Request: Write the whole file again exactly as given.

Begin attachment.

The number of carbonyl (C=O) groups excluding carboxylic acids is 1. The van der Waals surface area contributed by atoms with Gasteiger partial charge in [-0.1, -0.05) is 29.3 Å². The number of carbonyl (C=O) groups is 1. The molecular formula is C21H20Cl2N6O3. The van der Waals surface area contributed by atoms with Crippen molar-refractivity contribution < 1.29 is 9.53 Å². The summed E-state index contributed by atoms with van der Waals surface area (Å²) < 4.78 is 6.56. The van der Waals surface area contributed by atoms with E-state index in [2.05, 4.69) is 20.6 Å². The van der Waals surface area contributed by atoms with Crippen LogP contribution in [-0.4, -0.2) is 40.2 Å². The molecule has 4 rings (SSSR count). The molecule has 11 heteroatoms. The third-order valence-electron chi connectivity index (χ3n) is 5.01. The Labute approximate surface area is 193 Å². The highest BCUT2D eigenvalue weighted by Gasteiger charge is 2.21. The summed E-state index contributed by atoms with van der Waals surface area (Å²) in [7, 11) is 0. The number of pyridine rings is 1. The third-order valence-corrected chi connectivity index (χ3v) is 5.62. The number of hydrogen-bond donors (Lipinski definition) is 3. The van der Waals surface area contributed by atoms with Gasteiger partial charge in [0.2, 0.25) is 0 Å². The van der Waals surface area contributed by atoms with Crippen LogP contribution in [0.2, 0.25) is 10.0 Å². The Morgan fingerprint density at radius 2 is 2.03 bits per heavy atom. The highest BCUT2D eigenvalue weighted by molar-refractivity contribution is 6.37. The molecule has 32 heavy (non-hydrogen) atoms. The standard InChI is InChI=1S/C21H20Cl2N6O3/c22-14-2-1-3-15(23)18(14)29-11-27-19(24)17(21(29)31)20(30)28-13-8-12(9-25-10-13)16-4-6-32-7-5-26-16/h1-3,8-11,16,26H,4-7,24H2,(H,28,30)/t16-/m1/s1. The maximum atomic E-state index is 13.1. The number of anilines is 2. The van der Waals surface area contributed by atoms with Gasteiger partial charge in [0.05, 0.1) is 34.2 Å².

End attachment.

The number of carbonyl (C=O) groups excluding carboxylic acids is 1. The van der Waals surface area contributed by atoms with Gasteiger partial charge in [-0.1, -0.05) is 29.3 Å². The number of carbonyl (C=O) groups is 1. The molecular formula is C21H20Cl2N6O3. The van der Waals surface area contributed by atoms with Crippen molar-refractivity contribution < 1.29 is 9.53 Å². The summed E-state index contributed by atoms with van der Waals surface area (Å²) < 4.78 is 6.56. The van der Waals surface area contributed by atoms with E-state index in [2.05, 4.69) is 20.6 Å². The van der Waals surface area contributed by atoms with Crippen LogP contribution in [-0.4, -0.2) is 40.2 Å². The molecule has 4 rings (SSSR count). The molecule has 11 heteroatoms. The third-order valence-electron chi connectivity index (χ3n) is 5.01. The Labute approximate surface area is 193 Å². The highest BCUT2D eigenvalue weighted by Gasteiger charge is 2.21. The summed E-state index contributed by atoms with van der Waals surface area (Å²) in [7, 11) is 0. The number of pyridine rings is 1. The third-order valence-corrected chi connectivity index (χ3v) is 5.62. The number of hydrogen-bond donors (Lipinski definition) is 3. The van der Waals surface area contributed by atoms with Gasteiger partial charge in [0.2, 0.25) is 0 Å². The van der Waals surface area contributed by atoms with Crippen LogP contribution in [0.2, 0.25) is 10.0 Å². The Morgan fingerprint density at radius 2 is 2.03 bits per heavy atom. The highest BCUT2D eigenvalue weighted by molar-refractivity contribution is 6.37. The molecule has 32 heavy (non-hydrogen) atoms. The standard InChI is InChI=1S/C21H20Cl2N6O3/c22-14-2-1-3-15(23)18(14)29-11-27-19(24)17(21(29)31)20(30)28-13-8-12(9-25-10-13)16-4-6-32-7-5-26-16/h1-3,8-11,16,26H,4-7,24H2,(H,28,30)/t16-/m1/s1. The maximum atomic E-state index is 13.1. The number of anilines is 2. The van der Waals surface area contributed by atoms with Gasteiger partial charge in [0.05, 0.1) is 34.2 Å².